Stage 4 archaeological salvage excavations were carried out in the summer and fall of 2013 at the Blacker’s Brickworks site (AgHb-415) located within part of the area of proposed residential development at Tutela Heights Phase 1, Stewart & Ruggles Tract, formerly, County of Brant, Ontario. Operational circa 1870-1890, the site was the smallest of four brickyards in the City of Brantford and surrounding Brant Township owned by Edward Blacker, and later his sons Robert and William.
The 2013 investigations extended over approximately 9,770 m2 and revealed evidence of large-scale filling and grading activities carried out to prepare the site as a brickyard, more discontinuous remains of the brick-making process, and finally another massive round of grading, filling and drainage manipulation to bring the site into agricultural production following the closure of the brickyard.
Preparation of the poorly drained site, which was located at the bottom of a bowl formed by surrounding ridges and hills, necessitated filling in natural creek channels, installing an elaborate system of box and tile drains, and excavation of a perimeter drainage/boundary ditch along the north and east sides of the site. This served to divert water into an open pond at the south end of the site, remnants of which remain today. The drainage system was maintained and modified throughout the life of the brickyard. Major earthmoving was also required to level and stabilize parts of the site area.
Direct evidence for brick production was variably preserved. An extensive length of a linear clay winning trench cut into a steep south-facing slope, just beyond the north boundary/drainage ditch was uncovered. The heavily disturbed and largely truncated remains of a circular feature in the central portion of the site may represent a draught-driven ring pit for tempering raw weathered clay.
The most obvious remains of the brick-making operations were the pavements for the bases of the “necks” or “benches” and floor channels of up to six individual clamps, along with areas of variable burning and soil alteration that represent the locations of at least two more clamps for which minimal or no structural remains survived. The complex stratigraphic relationships between some of these deposits indicate that they relate to at least two separate firing events. No complete footprint of any one clamp was preserved; the longest sections of foundation pavements to survive measured around 28′ (8.5 m) long and at least 18′ (5.5 m) wide. The clamp remains documented by the excavations undoubtedly represent only the last one or two seasons of production at the site, as the ground preparation that preceded the construction of these features would have removed evidence of the earlier structures. Given that the clamps largely sat on top of the potentially unstable fills laid down in the former creek channels, this was likely a process that had to be repeated frequently, perhaps even on a yearly basis. The upper fills of the creek channel were found to contain large quantities of fired soil and brick debris derived from demolished clamps.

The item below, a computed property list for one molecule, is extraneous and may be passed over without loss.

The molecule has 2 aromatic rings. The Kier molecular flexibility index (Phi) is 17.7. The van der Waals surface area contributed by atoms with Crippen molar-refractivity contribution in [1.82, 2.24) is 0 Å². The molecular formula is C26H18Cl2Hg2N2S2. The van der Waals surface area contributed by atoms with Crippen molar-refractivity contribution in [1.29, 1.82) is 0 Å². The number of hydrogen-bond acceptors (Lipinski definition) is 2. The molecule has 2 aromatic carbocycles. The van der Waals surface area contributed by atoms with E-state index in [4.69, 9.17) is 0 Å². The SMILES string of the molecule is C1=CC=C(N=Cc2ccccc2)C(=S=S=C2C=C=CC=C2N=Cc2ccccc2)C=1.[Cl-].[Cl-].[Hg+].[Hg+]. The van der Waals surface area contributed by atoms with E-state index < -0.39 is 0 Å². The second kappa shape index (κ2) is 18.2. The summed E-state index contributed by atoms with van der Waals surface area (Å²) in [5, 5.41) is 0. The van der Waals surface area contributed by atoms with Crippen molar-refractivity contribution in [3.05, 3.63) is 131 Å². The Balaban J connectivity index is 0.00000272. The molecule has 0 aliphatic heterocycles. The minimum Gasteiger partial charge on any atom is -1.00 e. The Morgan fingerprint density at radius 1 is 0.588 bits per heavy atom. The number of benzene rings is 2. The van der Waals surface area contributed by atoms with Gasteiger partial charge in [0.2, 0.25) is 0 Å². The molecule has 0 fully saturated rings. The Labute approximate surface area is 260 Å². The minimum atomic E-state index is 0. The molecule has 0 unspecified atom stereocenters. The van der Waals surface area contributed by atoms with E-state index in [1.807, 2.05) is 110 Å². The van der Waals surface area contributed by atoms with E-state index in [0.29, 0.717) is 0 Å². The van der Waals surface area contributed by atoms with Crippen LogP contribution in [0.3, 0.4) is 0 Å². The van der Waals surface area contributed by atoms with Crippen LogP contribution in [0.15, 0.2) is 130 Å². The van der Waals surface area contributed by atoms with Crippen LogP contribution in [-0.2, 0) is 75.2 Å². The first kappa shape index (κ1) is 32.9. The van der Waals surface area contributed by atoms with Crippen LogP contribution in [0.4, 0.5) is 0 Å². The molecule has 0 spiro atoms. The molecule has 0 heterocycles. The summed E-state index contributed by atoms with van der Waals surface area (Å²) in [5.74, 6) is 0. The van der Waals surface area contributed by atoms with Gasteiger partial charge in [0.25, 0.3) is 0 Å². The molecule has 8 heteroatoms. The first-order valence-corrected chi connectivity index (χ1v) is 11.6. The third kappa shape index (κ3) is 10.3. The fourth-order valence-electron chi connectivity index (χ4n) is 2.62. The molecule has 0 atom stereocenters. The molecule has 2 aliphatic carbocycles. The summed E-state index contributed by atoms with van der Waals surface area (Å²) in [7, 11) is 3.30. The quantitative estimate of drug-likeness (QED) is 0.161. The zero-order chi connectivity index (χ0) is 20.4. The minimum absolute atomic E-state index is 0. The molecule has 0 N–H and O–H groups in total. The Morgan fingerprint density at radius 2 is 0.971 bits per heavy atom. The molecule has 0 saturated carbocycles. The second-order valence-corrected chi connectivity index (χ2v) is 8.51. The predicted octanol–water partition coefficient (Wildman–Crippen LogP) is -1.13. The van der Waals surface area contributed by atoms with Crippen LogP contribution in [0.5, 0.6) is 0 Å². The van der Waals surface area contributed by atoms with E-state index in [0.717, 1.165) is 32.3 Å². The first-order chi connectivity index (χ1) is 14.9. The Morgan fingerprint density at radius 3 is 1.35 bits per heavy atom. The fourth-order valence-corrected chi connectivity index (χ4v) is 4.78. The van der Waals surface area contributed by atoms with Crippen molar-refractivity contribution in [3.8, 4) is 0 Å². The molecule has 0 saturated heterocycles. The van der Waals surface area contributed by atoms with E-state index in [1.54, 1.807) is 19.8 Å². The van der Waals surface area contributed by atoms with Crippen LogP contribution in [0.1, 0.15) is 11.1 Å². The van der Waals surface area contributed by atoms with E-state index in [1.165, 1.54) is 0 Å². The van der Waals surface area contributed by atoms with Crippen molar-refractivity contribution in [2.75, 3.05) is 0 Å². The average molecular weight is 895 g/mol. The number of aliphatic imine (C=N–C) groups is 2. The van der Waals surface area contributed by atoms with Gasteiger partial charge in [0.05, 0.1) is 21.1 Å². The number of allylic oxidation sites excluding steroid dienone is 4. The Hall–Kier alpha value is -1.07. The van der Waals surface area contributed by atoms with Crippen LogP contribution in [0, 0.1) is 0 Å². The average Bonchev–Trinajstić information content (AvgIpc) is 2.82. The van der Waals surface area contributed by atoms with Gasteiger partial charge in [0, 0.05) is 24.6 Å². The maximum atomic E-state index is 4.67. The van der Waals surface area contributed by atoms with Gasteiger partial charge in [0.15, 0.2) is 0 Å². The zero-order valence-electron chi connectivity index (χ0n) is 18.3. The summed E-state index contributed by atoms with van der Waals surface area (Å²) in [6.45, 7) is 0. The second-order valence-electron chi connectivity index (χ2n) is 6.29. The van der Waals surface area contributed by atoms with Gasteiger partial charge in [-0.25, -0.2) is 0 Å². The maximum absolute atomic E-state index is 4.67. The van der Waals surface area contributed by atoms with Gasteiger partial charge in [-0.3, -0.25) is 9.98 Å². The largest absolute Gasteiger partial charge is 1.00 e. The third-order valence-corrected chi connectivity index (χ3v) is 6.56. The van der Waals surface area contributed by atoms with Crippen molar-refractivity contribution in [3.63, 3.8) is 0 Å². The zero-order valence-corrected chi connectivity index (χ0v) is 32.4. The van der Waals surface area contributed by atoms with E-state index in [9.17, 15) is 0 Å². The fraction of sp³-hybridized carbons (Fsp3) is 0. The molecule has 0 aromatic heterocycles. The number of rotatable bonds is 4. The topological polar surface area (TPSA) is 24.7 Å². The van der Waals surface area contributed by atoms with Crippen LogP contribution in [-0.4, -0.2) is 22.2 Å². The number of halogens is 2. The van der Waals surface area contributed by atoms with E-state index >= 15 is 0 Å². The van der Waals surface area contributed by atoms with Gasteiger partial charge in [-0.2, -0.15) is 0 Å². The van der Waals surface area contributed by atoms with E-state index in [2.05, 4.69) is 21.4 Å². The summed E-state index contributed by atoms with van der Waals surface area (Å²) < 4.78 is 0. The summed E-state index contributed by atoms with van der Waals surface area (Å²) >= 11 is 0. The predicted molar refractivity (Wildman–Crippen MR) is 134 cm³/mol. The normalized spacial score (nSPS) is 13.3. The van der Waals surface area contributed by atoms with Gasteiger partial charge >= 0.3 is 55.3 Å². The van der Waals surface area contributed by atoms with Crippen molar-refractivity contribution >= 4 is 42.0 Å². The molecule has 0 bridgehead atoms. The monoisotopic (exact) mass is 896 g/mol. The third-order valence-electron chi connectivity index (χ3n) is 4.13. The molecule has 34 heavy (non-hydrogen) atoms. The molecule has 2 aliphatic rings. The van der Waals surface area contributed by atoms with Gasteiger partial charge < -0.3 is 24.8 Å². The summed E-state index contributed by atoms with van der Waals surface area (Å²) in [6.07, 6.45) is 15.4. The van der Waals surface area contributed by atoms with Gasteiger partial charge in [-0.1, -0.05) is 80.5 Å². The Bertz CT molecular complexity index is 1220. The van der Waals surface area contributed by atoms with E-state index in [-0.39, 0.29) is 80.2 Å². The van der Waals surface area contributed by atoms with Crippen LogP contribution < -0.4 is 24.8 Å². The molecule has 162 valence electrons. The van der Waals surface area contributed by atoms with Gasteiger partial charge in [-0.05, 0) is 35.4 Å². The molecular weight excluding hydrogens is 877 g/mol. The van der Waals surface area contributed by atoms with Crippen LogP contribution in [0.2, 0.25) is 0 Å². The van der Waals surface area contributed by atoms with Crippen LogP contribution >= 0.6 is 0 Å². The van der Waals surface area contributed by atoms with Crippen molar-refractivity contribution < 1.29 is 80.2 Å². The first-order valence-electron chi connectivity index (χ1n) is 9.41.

Fewer than 270 (non-brick) artifacts were recovered during the excavations, almost all of which were derived from the massive fill deposits. This is, in part, a consequence of the brickworks being a seasonal industry of relatively short duration, but other taphonomic factors, not least of which was the post-abandonment earthworking, had their effects.
Architectural class items predominate the assemblage, a reflection of the many structures that would have been necessary for the operation, but for which little other evidence survived. There was also a relatively high proportion of kitchen- or food-related class artifacts, which undoubtedly relate to meals taken on site during the work day. Although the sample is exceedingly small in terms of numbers, it is interesting to note that most of the tablewares date to the circa 1800-1840 period, some 20-30 years before the development of the site. This may indicate use of “surplus” or “old fashioned” pieces that were no longer wanted at home, but were suitable for the rough and tumble of the work place. Tools and equipment class artifacts are surprisingly few, given the industrial function of the site and, with the exception of some pug mill blades, most would be found on any other type of rural nineteenth-century site. This is undoubtedly a reflection of the decommissioning process, wherein all serviceable tools, and most certainly the specialized equipment, was taken to one of the other brickyards operated by the Blackers.
Despite these limitations, the investigations at the Blacker’s Brickworks site have provided a rare insight into the local manufacture of bricks in the latter part of the nineteenth century. Only a handful of such sites have been subject to archaeological investigation in North America, let alone Canada or Ontario. Evidence not obtainable from documentary sources has been recovered and has increased our understanding of this process and its place in Ontario’s history.